For the majority of the six years since I started seriously blogging (meaning: publicly sharing my posts, putting money into design and self-hosting, and remaining consistent), I’ve balanced it with a full-time job. When I started out, I knew that time management would be of utmost importance.
But, if you’re balancing blogging with career, there are a few other things to consider before you hit “publish.”
Are there any conflicts of interest between your blog and your job?
If you’re a vacuum salesperson with Company 123, you might want to think before you publish that glowing blog post about rival Company ABC. Many employers have “conflict of interest” policies in place to protect the integrity of their brand and to draw parameters around employees, who are seen as representatives of the business – even in activities outside of work. If your blog somehow affects the financial interests or reputation of your employer, you may encounter issues. Make it a point to review your company’s conflict of interest policy to ensure that you won’t be in violation as you indulge in your blogging passions.
How much of yourself will you reveal online?
Blogging authentically is important for me, and including photos of myself is part of that. It’s not necessary for everyone in order to honestly tell whatever story they want to tell, but you have to consider what you’ll reveal and what you’ll keep private online.
I write under my nickname online. “Bee” is a very shortened version of my first name, and “Quammie” is my married surname. My employer knew me as (Full first name) + (Maiden surname), so I thought that would provide a buffer between my offline and online lives. If coworkers Googled me by the name they knew me as, they wouldn’t find anything linking to my blog, so I thought I was safe! “Thought” being the operative word, but more on that later.
When I write about my family, I use aliases for them as well. It’s important for me to protect parts of their identity online, and I’m always conscious that stories that I share about us aren’t solely mine. I let my husband review posts that involve him before I publish, and until I can do the same with my toddler daughter, I’m careful about telling stories that may affect her later. Nothing I write is particularly salacious, but keeping in mind that people who work with me offline may read my blog, I always consider how vulnerable I’m willing to be.
Will you write under a nickname or alias? Will you show pictures of yourself and/or your loved ones? Will you talk about what you do for work? Tip: if you decide to go stealth mode, remember to set up blog and social media accounts with an email address different from the one your work has access to. Think back: did you use a personal email to apply for the job? Avoid that one for all things blog.
Are you prepared for what might happen if your job finds out about your blog?
When I launched my blog, I was sure to not speak about it at work. That didn’t stop my blog from becoming the topic of watercooler conversation, and it was a life-changing experience.
I had a coworker who wasn’t too fond of me. She ended up finding out my married surname, and Googled me. Through an extremely convoluted process at the time, this coworker stumbled upon my blog. She printed it out, highlighted portions she felt were “offensive,” and delivered it to our agency’s executive director. The executive director brought the package to my boss, who called me into his office and asked, “Do you have a blog?”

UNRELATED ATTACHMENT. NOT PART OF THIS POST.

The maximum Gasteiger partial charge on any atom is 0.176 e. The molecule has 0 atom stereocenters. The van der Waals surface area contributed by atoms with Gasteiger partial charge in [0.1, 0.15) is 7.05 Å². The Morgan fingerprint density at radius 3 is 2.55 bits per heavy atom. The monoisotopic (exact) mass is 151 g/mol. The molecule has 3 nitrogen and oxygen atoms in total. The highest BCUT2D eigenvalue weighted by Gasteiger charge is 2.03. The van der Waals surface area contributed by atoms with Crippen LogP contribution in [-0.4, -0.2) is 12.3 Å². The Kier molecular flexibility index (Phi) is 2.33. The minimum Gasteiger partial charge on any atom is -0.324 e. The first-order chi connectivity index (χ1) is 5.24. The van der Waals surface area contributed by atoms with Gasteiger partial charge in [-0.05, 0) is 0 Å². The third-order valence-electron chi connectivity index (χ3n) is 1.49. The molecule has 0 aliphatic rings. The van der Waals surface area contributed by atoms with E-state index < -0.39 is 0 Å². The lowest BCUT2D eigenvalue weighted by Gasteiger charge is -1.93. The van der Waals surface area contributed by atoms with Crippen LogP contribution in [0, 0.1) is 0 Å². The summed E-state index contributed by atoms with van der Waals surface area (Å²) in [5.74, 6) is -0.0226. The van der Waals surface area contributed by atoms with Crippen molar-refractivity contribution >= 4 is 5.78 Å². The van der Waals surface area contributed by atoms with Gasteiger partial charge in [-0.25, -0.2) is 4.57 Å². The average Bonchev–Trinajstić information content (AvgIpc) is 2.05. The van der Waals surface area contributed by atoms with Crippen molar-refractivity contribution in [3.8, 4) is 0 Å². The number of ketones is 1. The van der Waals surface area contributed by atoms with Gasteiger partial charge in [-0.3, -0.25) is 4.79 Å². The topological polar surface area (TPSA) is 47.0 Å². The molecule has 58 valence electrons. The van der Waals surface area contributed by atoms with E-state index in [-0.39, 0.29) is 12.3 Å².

Again, though I wrote under a different name, my photos are prominent on my site, and my boss knew that I didn’t have an identical twin. I never wrote about work or anything offensive, so I admitted that I did. Through our conversation, my boss was able to see that my blog provided no conflict of interest or other issue with work, and any talk of discipline from senior management was shut down. That didn’t mean that talk of my blog disappeared, so I had to get used to fielding questions and conversations about my site before I was comfortable doing so.
Best advice? Imagine what a conversation might look like if a coworker or executive brings up your blog. Remember the importance of intentional writing, and if you can’t defend your post, don’t publish it.
Can your blogging skills help your career?
I ended up leaving the job that made much ado about nothing over my blog and found that I was gradually able to merge my online and offline lives for the betterment of my career.
I was originally in a career that had nothing to do with blogging, but the skills I acquired through writing, website development, and basically all things media/communications gave me a new set of tools with which to promote myself and enter a new career path. Instead of being a separate identity and passion from my job, blogging has helped me to evolve in my career and experience things I wouldn’t have otherwise.
As you can see through some of my experiences, there’s a lot more to consider when it comes to managing a blog and career than simply time management. Hopefully, you’re more prepared to launch that blog or look at future (or past!) posts with a new eye. Protect your passion, protect your paycheck, and enjoy the best of both worlds!
Bee Quammie is a blogger and freelance writer based in the Greater Toronto Area. Her writing has been featured in publications like EBONY, The Globe & Mail, VICE, and more. Learn more about her work via her site beequammie.com.
Images: Creative Lab/Shutterstock.com and